If you haven't looked at the recipes over on the left side of my page, now is a good time to start! Taco soup is easy, so is Cabbage Roll Casserole. Try your hand! Freeze the leftovers for healthy "frozen meals." It is never to late to learn a new skill.

11 comments:

karen@fitnessjourney said...

It is so generous of you to take time to post recipes. I'm not much of a cook-but I am an excellent chopper! That's why my family eats so much raw produce. LOL!

Taryl said...

Our stories are really similar on that point! My mom was a great cook, but she never taught me, and when I got married (6 days shy of my 20th birthday) I had to learn really quick!

Now I am a fantastic cook and love it, so you're right that one can absolutely learn. The Internet is actually a great way to get information for that sort of thing. I didn't know how long to boil eggs, or how to brine a turkey, but some basic googling solved those and many other mysteries :)

Kylie said...

Hear Hear!!!!
I have spent the last 2 years learning to cook (I am 37 years olf btw) and I am now a pretty decent cook by any standards. I still rely on recipe books a lot of the time, but more and more I can "throw" things together and they turn out pretty great!
What a great post.
xox

Ironlady said...

Love the recipes! I tried the cabbage casserole and the butternut squash and both dishes were fantastic! Keep cooking!

screwdestiny said...

It always kind of bugs me when people say they flat out CAN'T cook. Like you said, it's a learned skill. But I think a lot of people see their amazing grandmas or parents or chefs or whatever, and they think they were just born that way, turning out perfect roasts and soufflees and whatnot since they were old enough to reach the stove. Like anything it takes practice. I'm working on becoming a great cook right now, and the process is really fun, I think! Thanks for sharing all your recipes, by the way. I'll have to try some someday.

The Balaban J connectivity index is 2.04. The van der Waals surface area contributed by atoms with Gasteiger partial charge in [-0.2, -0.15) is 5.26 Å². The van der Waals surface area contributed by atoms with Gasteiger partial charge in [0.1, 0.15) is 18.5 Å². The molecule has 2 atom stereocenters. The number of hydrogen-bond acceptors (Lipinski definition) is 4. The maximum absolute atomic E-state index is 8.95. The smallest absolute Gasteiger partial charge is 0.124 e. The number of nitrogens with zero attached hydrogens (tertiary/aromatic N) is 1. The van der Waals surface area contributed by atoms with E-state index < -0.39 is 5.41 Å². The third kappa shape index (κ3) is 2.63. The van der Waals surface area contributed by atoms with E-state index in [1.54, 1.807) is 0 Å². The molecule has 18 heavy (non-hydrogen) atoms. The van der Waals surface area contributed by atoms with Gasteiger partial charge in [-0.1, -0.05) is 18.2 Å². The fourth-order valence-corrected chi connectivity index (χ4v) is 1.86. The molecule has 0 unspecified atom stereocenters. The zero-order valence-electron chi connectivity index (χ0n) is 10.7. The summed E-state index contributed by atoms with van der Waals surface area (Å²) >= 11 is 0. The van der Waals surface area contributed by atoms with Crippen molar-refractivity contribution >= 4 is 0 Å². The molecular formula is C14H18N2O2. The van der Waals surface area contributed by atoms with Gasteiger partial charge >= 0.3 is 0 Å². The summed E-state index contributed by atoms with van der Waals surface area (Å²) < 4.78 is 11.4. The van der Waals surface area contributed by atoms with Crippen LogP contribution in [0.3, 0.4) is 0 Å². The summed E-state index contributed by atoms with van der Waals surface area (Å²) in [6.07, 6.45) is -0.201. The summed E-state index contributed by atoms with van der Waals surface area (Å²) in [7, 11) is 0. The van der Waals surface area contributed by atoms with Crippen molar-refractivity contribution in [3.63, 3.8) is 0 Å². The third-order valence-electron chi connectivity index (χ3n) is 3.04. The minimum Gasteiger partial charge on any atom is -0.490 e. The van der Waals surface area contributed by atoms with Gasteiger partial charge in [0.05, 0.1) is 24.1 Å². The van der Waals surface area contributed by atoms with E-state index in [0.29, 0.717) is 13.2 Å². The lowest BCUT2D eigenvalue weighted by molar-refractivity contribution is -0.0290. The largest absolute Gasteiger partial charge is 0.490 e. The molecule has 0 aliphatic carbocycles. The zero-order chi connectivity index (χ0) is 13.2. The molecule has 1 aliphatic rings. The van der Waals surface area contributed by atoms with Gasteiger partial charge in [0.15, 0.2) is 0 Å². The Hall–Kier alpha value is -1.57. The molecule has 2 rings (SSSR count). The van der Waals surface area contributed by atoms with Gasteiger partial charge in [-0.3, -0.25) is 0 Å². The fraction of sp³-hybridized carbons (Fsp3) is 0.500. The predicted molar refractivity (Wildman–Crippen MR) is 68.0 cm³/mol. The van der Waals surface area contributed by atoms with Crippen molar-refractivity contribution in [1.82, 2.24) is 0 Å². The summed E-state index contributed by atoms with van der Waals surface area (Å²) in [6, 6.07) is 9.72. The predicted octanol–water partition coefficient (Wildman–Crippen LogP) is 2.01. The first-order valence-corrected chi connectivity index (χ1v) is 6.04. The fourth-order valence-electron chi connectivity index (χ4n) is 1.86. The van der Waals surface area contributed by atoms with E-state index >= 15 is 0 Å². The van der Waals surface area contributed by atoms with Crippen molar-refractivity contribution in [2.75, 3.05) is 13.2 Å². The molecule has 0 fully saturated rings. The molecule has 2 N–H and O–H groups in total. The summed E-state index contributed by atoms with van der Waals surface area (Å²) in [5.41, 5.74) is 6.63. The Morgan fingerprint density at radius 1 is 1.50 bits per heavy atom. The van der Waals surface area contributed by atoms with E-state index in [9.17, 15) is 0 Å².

rachel said...

I have made your butternut squash mac n cheese and it was EXCELLENT! Even my picky 2 year old ate it. I love to cook, I just hate the clean up. After work, school and Ben, I'm dead tired after I get home. :( But I will try another recipe very soon! :D

Steelers6 said...

Some of the first recipes I rec'd are almost humorous to me now. They were given with shower gifts I think, and were exactly what I needed at the time. Now they are a bit too basic, or unhealthy! (things that call for cans of soup, or velveeta cheese, or y'know, maybe 3 ingredients. =)

I used to almost revere those who didn't even cook w/a recipe. "A dash? Until it looks like enough?" What do you mean you can't really give me a recipe, it's all in your head?

Uh, yeah, after having to cook for many years, I now know what that's about.

Are you trying to include, encourage, & teach [the boys especially], so that they are not heading off feeling like they have to learn all? (Like a lot of us did.) I had at least learned some basics while living w/my parents.

I am enjoying learning from YOU. :) After our turkey was carved on Thanksgiving, I decided to make stock again. My dh sort of felt like we had enough going on, skip it, but I did it anyway. A day later maybe, he was making salmon chowder that called for ... yeah, guess what? Stock. He was very pleased & grateful. And maybe a dash sheepish. ha. Thanks Lyn!

Marste said...

De-lurking to nod vigorously. My mother DID cook, so I had that advantage, but I'm always amazed at how many people really, truly believe that they will never EVER be able to learn to cook. There's definitely a learning curve to it, but most of that curve is just because people don't know what spices they like yet. (They know by taste, but don't know whether that taste they like is basil or cumin, for instance.)

And I'm always a little sad when people really don't think they can ever cook; frozen dinners and canned soup get REALLY tiring after a while.

Maude said...

I tried the cabbage roll casserole! Very tasty! Even the husband liked it

Anonymous said...

Thanks for posting this. I'm one of those people who thought people were just naturally talented at cooking but I will keep trying! I echo someone else's recommendation for your butternut man n cheese - it's the bomb diggity!

Mary said...

Great post. I am in the process of learning to cook, and a cookbook that has helped me immensely is "How to Cook Everything Vegetarian" by Mark Bittman. He has a non-vegetarian book I've heard is equally good.

What I like about that book is that it's not just a list of ingredients and instructions -- he talks about substitutions and really makes you start to think like a cook.

I hope this doesn't sound too spammy -- I have absolutely no connection to Mr. Bittman or this book -- but it was just one of the best finds I've made in years!